In your efforts to revive a struggling church, the temptation is to lock in on the latest trend or someone else’s success story.  However, each situation is unique, and times are always changing.  There is no single solution that is guaranteed to work.

This is why I was concerned by the recent decision by the United Methodists to endorse ‘blended worship’ as THE solution to end flagging attendance.

The UM Portal itself noted on June 10 that some congregations were vibrant and growing by using hymns and choirs (in robes!).

I was recently in a growing Baptist congregation in upstate New York that uses hymns (piano accompaniment) – I was there for the 30-minute Wednesday night sermon.  We sang 4 or 5 hymns and an invitational.

It’s not the style of music but that the congregation participates.  In our Massachusetts church, after a couple of whole-church learning sessions, we decided on a blended service that started with choruses but also included hymns; that church now uses an active blend, but it is the music the congregation can sing.

Consider the Taize movement.  The songs are almost chants, and there is no real leader in the service, except that there is a suggested program for what comes next.  There are times of public and private scripture reading, times of silence and times of singing – the accompanist decides when is the appropriate time to start & stop singing.  Taize works because those who come participate.

The worst choice is one that the congregation doesn’t participate in.  They probably won’t join in to Gregorian chants, but neither will they join a too-loud concert of unfamiliar Contemporary Christian music.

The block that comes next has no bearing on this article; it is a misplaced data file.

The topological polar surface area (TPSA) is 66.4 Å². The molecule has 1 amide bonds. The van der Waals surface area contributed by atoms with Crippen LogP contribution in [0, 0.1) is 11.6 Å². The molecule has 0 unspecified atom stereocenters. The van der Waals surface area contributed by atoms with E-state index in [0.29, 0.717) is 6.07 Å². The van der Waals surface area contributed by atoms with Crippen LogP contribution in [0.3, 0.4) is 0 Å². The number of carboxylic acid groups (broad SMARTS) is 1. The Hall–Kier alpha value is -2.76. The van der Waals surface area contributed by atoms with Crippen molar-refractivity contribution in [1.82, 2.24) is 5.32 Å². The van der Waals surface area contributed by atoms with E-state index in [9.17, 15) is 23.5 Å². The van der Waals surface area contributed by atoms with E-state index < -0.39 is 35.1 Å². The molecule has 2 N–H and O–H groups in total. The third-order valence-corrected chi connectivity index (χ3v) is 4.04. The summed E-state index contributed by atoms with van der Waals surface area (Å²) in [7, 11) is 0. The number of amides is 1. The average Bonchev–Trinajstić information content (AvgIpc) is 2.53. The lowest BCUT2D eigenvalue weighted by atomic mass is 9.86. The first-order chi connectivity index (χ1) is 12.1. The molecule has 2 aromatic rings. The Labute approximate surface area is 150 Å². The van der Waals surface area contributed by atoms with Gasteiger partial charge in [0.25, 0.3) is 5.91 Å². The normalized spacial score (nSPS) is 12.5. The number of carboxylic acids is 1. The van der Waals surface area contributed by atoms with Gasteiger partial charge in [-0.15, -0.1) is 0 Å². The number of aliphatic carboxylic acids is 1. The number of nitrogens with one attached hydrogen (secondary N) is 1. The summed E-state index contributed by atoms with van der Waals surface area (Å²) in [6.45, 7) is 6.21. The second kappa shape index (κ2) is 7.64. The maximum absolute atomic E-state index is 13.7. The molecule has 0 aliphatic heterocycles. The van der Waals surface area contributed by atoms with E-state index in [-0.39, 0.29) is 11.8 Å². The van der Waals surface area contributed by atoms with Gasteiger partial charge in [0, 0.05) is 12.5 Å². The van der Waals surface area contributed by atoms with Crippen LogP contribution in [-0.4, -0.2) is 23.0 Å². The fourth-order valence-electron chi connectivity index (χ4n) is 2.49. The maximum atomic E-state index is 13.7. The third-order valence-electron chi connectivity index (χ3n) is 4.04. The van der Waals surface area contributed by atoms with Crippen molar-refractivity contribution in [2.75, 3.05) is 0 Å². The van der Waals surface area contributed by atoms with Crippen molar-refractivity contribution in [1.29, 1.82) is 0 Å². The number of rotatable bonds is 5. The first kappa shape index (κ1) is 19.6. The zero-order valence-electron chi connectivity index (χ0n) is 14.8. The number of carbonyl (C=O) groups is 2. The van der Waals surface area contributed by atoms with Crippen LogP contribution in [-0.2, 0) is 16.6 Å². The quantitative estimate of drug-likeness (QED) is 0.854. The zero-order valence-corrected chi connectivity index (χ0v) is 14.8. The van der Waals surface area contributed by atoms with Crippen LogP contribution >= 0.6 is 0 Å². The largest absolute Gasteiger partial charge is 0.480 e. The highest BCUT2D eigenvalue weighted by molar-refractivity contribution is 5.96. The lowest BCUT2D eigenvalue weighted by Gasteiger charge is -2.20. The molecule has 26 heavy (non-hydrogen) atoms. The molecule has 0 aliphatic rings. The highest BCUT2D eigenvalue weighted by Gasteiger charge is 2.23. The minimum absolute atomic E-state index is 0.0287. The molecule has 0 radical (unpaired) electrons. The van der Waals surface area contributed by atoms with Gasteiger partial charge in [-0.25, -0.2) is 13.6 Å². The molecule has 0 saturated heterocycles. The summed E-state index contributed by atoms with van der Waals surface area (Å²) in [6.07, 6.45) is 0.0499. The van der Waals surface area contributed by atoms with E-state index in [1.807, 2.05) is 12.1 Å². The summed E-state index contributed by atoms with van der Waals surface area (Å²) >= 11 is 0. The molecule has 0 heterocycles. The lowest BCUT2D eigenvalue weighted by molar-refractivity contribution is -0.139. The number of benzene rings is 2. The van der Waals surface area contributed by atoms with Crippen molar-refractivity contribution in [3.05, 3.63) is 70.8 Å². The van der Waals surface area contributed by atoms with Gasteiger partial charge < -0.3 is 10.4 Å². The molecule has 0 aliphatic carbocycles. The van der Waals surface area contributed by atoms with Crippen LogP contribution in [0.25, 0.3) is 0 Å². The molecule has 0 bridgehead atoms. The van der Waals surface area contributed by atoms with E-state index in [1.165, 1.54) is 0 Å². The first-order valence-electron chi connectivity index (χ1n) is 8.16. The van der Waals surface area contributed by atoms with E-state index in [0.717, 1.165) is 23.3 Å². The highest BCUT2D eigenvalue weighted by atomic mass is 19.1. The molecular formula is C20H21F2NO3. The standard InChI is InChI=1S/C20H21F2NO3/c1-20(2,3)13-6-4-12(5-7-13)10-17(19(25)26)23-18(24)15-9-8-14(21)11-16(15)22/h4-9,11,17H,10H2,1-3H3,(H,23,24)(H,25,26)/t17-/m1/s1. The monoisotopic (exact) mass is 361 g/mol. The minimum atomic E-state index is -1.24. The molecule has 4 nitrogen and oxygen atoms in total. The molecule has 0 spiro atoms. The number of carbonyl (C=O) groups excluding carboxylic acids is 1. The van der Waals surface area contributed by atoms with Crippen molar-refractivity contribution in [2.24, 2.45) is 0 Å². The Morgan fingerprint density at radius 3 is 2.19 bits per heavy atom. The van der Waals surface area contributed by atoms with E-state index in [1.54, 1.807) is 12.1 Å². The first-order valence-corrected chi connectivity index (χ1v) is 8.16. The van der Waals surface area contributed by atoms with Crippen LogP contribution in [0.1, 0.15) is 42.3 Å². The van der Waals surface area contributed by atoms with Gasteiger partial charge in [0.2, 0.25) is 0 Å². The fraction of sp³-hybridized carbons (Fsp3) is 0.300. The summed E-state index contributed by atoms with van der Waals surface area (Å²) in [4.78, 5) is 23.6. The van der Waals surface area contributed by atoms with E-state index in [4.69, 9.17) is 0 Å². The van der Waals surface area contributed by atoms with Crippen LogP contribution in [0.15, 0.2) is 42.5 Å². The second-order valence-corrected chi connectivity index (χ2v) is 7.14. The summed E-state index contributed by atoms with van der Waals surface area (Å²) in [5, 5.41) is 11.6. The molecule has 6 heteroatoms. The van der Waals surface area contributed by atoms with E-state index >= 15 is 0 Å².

Advertisements

In every discussion about church growth and vitality, the conversation will inevitably turn to the role of music, and which style to use.  The speaker mentions a particular megachurch that started with 3 guys in a living room that also played guitar, and that brought a crowd and soon the 3 became 300 and then 3000.  The implication is that music brought and kept the crowds.

That’s really a false assumption.  There are thriving  churches with country music.  There are robust congregations that sing hymns.  There are active parishes with robes that sing chants.  Some use orchestras, some rock bands, some a piano and organ, some a CD player.  Some are a capella.

When music gets in the way

Matt Redman’s “The Heart of Worship” was written after his home church, Soul Survivor, in Watford, England, topped singing. The congregation was struggling to find meaning in the busyness, so pastor Mike Pilavachi decided to get rid of the sound system and band for a season.  “When the music fades, and all is stripped away…” was more than a good lyric.  It was how the church reconnected with the heart of worship, how the church family learned to be “producers in worship, not just consumers.”

Reconnecting the music

Eventually, Soul Survivor Church added back the music, but with purpose. The music was then to support the congregational worship, not an activity that mimicked worship.
______
Source: Crosswalk.com Song Story